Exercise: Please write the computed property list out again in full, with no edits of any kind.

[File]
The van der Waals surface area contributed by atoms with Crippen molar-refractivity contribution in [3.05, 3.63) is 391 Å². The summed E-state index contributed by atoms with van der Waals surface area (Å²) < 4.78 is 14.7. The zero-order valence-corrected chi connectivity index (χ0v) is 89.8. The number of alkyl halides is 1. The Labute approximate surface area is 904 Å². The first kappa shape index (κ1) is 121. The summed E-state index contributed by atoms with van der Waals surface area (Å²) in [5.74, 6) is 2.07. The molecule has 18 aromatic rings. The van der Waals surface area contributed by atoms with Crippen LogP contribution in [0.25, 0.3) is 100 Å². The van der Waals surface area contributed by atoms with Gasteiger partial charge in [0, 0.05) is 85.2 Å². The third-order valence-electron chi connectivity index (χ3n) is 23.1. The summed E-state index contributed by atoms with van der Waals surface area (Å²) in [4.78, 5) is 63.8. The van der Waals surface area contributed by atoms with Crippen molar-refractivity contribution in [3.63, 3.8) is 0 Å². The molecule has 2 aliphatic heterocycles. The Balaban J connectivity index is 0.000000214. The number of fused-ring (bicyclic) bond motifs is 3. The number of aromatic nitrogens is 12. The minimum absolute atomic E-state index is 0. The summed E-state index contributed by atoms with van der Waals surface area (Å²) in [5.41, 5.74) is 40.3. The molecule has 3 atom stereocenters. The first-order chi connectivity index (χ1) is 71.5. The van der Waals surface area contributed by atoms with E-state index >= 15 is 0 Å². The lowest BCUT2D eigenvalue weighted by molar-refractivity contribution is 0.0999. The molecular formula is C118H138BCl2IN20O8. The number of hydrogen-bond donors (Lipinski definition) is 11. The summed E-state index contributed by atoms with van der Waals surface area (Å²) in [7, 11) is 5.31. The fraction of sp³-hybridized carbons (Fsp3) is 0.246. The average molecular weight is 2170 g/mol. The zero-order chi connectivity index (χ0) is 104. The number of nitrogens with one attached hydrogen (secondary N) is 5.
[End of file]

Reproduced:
The van der Waals surface area contributed by atoms with Crippen molar-refractivity contribution in [3.05, 3.63) is 391 Å². The summed E-state index contributed by atoms with van der Waals surface area (Å²) < 4.78 is 14.7. The zero-order valence-corrected chi connectivity index (χ0v) is 89.8. The number of alkyl halides is 1. The Labute approximate surface area is 904 Å². The first kappa shape index (κ1) is 121. The summed E-state index contributed by atoms with van der Waals surface area (Å²) in [5.74, 6) is 2.07. The molecule has 18 aromatic rings. The van der Waals surface area contributed by atoms with Crippen LogP contribution in [0.25, 0.3) is 100 Å². The van der Waals surface area contributed by atoms with Gasteiger partial charge in [0, 0.05) is 85.2 Å². The third-order valence-electron chi connectivity index (χ3n) is 23.1. The summed E-state index contributed by atoms with van der Waals surface area (Å²) in [4.78, 5) is 63.8. The van der Waals surface area contributed by atoms with Crippen molar-refractivity contribution in [3.63, 3.8) is 0 Å². The molecule has 2 aliphatic heterocycles. The Balaban J connectivity index is 0.000000214. The number of fused-ring (bicyclic) bond motifs is 3. The number of aromatic nitrogens is 12. The minimum absolute atomic E-state index is 0. The summed E-state index contributed by atoms with van der Waals surface area (Å²) in [5.41, 5.74) is 40.3. The molecule has 3 atom stereocenters. The first-order chi connectivity index (χ1) is 71.5. The van der Waals surface area contributed by atoms with E-state index >= 15 is 0 Å². The lowest BCUT2D eigenvalue weighted by molar-refractivity contribution is 0.0999. The molecular formula is C118H138BCl2IN20O8. The number of hydrogen-bond donors (Lipinski definition) is 11. The summed E-state index contributed by atoms with van der Waals surface area (Å²) in [7, 11) is 5.31. The fraction of sp³-hybridized carbons (Fsp3) is 0.246. The average molecular weight is 2170 g/mol. The zero-order chi connectivity index (χ0) is 104. The number of nitrogens with one attached hydrogen (secondary N) is 5.